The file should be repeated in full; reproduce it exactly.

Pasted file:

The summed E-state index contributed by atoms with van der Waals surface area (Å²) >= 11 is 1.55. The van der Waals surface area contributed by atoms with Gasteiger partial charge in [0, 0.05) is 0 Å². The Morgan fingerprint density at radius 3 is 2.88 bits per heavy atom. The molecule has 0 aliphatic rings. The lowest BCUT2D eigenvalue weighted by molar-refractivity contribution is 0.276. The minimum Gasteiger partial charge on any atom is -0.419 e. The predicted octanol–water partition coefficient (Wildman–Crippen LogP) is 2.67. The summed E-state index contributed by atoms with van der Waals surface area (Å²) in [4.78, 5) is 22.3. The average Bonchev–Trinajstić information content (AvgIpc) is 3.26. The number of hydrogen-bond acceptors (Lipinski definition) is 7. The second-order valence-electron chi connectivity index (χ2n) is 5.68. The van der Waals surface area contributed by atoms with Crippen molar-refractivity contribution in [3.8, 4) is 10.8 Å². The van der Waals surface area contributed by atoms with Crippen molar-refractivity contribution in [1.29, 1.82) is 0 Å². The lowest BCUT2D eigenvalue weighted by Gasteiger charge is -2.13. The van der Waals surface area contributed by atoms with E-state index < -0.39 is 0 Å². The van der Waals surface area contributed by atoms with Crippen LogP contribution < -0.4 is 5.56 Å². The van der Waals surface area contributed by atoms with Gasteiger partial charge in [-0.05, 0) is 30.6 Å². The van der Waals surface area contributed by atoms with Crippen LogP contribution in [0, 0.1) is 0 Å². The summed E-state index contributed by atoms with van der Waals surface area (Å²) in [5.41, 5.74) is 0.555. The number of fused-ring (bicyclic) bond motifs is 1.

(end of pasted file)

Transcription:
The summed E-state index contributed by atoms with van der Waals surface area (Å²) >= 11 is 1.55. The van der Waals surface area contributed by atoms with Gasteiger partial charge in [0, 0.05) is 0 Å². The Morgan fingerprint density at radius 3 is 2.88 bits per heavy atom. The molecule has 0 aliphatic rings. The lowest BCUT2D eigenvalue weighted by molar-refractivity contribution is 0.276. The minimum Gasteiger partial charge on any atom is -0.419 e. The predicted octanol–water partition coefficient (Wildman–Crippen LogP) is 2.67. The summed E-state index contributed by atoms with van der Waals surface area (Å²) in [4.78, 5) is 22.3. The average Bonchev–Trinajstić information content (AvgIpc) is 3.26. The number of hydrogen-bond acceptors (Lipinski definition) is 7. The second-order valence-electron chi connectivity index (χ2n) is 5.68. The van der Waals surface area contributed by atoms with Crippen molar-refractivity contribution in [3.8, 4) is 10.8 Å². The van der Waals surface area contributed by atoms with Crippen molar-refractivity contribution in [1.29, 1.82) is 0 Å². The lowest BCUT2D eigenvalue weighted by Gasteiger charge is -2.13. The van der Waals surface area contributed by atoms with E-state index < -0.39 is 0 Å². The van der Waals surface area contributed by atoms with Crippen LogP contribution < -0.4 is 5.56 Å². The van der Waals surface area contributed by atoms with Gasteiger partial charge in [-0.05, 0) is 30.6 Å². The van der Waals surface area contributed by atoms with Crippen LogP contribution in [0, 0.1) is 0 Å². The summed E-state index contributed by atoms with van der Waals surface area (Å²) in [5.41, 5.74) is 0.555. The number of fused-ring (bicyclic) bond motifs is 1.